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Nice view–Paris by Puma

pumasundayPaintings and drawings of Paris fresher than the Bois are hanging at Afif Gallery until Sept. 2 (top image, “Sunday,” oil on canvas).
pumagodsendsThe love affair with Paris are by Jessica Puma, one of the Philadelphia area artists included in this year’s issue of “New American Paintings,” and as in the book, she’s still using lit-up skin tones and textures for architecture, giving light and warmth to the usual grim grays. Shots of Mediterranean blues practically turn the place into the tropics. She must have had a hell of a trip (left, “Godsend,” oil on canvas).
pumakingdomofheavenThe other lovable quality in these paintings is the absolute rejection of right angles, a general lack of interest in long perspectival views down streets, or rigid reproduction of architectural balance. Puma digs right in and pulls out the juiciest visions of windows, walls, and rooftops that then become quirky still lifes breathing against the sky. She’s fearless with graphite and crayon and slams down jittery lines with force (right, “Kingdom of Heaven,” oil on canvas).

Afif is also showing a small group show, “Being and Self,” in the back that has some gems. In case you hadn’t been paying attention, Afif has been putting out national calls for small, juried shows in the back room on a regular basis, and they usually include several things I find interesting–sometimes from local artists I’ve never heard of, sometimes from somewhere in the hinterlands. You never know.

This show had several works that caught my eye.

posliturchildhoodmemoriesFrom Inga Poslitur, a Brooklynite who was born near the Black Sea, paints beautiful gouache and watercolor images with a storybook quality. The rich color infusions in the large fields, the details in the oriental rugs, the Russian-folk influence in the figures, the gentle sense of light, all add up to beauty (left, “Childhood Memories”).
thompsonsundaymorningFrom Heather Spriggs Thompson, an operatic “Sunday Morning” hits just the right notes of pink and blue in a C-print of a family melodrama. I especially loved the glee of conquest in little sister. Perfect (right, “Sunday Morning”).
hiltonameagerfishMemphis artist John Hilton drew a portrait of disappointment, a couple sharing “A Meager Fish.” The graphite picture, with its somewhat outsider technique, has a touch of wry humor and great sympathy with the couple, who form a unified block of drapy t-shirts at the top of the picture. Even though their irritation pushes their focus in opposite directions, the man is still comforting the woman whose eyes are madder than a hornet’s. They have a right to be irritated. Look at the size of the fish. Loved it (left, “A Meager Fish).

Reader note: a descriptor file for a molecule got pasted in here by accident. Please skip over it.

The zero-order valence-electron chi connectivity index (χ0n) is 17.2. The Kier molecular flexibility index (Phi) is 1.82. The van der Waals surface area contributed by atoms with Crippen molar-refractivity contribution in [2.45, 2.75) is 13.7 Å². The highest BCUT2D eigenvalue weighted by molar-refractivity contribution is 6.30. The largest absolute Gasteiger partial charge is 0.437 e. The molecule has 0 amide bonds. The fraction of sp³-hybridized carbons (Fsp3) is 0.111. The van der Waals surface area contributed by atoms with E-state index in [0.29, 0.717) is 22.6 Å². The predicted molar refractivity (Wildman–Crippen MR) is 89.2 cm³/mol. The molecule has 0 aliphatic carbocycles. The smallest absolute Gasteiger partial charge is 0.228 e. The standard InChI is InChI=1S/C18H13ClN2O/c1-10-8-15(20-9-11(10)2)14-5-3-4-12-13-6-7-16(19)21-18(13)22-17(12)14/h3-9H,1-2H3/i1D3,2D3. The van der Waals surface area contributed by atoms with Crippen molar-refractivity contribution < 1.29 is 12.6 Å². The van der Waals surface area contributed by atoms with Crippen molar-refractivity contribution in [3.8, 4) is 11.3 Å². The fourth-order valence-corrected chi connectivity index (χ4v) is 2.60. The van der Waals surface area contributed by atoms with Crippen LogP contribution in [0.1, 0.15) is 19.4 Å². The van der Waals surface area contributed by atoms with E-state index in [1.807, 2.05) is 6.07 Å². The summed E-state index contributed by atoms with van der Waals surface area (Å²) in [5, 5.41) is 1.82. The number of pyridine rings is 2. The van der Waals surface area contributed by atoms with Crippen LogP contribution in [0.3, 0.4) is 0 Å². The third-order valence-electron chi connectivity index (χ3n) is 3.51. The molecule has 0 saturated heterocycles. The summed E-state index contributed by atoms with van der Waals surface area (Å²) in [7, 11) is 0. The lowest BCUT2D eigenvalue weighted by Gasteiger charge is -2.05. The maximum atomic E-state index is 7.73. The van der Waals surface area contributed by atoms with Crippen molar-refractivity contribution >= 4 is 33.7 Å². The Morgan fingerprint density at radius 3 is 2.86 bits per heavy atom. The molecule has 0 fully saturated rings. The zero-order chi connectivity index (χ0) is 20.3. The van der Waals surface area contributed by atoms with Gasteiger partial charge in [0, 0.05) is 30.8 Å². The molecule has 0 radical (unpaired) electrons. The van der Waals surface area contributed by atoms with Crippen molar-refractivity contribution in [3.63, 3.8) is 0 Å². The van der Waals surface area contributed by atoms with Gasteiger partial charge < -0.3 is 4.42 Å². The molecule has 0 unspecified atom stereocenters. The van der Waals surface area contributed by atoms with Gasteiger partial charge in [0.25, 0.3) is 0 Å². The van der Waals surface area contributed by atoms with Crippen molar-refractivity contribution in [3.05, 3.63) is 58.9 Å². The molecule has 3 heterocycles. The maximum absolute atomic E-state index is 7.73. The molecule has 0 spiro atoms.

harmonvalleyoftheballsIn the front window (that’s why I’ve got such glare in the corner there) playful, curly bears catch streams of darts amidst beachballs and bubbles. “Valley of the Balls,” by Erin Harmon, is darned loopy. I loved it. Harmon is also from Memphis. Something good must be happening down there. The description says oil on canvas, but it looks like a resin-layered image (right, “Valley of the Balls”).

Others in the show include: Philadelphian Burnell Yow!, whose photo, “One Life no Encore” of a metronome assemblage, which is also on display, augurs life’s time passing. Pam Aloisa’s “Small Details” is a dense and intriguing monoprint with a baby on glowing sheets, surrounding by a suffocatingly gloomy space full of stuff; Aloisa is from Florida. Also in the show are Sarah Demas with a couple of academic paintings, Tami Crupi with a silverprint photograph in which the nude and the bathroom both have more texture and age than is traditionally desirable, Margot Herster with a digital C-print of coffee cups and love, and Pittsburgher Monique Luck’s large mixed media collage, “Butterfly Drowning.”